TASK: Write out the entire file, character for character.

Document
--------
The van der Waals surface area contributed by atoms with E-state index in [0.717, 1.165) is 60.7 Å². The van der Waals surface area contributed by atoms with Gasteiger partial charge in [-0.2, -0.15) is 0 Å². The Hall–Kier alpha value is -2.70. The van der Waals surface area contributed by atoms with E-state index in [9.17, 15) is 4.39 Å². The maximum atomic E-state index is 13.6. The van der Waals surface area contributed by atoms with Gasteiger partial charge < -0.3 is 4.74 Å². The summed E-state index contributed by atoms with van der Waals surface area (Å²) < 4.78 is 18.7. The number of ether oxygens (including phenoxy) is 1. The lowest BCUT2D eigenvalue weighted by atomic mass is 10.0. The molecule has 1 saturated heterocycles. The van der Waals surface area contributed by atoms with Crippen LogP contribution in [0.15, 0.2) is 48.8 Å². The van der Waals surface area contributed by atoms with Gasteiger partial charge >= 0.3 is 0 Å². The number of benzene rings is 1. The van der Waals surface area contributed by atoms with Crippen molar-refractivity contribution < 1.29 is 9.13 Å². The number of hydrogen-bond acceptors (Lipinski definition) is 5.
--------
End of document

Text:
The van der Waals surface area contributed by atoms with E-state index in [0.717, 1.165) is 60.7 Å². The van der Waals surface area contributed by atoms with Gasteiger partial charge in [-0.2, -0.15) is 0 Å². The Hall–Kier alpha value is -2.70. The van der Waals surface area contributed by atoms with E-state index in [9.17, 15) is 4.39 Å². The maximum atomic E-state index is 13.6. The van der Waals surface area contributed by atoms with Gasteiger partial charge < -0.3 is 4.74 Å². The summed E-state index contributed by atoms with van der Waals surface area (Å²) < 4.78 is 18.7. The number of ether oxygens (including phenoxy) is 1. The lowest BCUT2D eigenvalue weighted by atomic mass is 10.0. The molecule has 1 saturated heterocycles. The van der Waals surface area contributed by atoms with Crippen LogP contribution in [0.15, 0.2) is 48.8 Å². The van der Waals surface area contributed by atoms with Gasteiger partial charge >= 0.3 is 0 Å². The number of benzene rings is 1. The van der Waals surface area contributed by atoms with Crippen molar-refractivity contribution < 1.29 is 9.13 Å². The number of hydrogen-bond acceptors (Lipinski definition) is 5.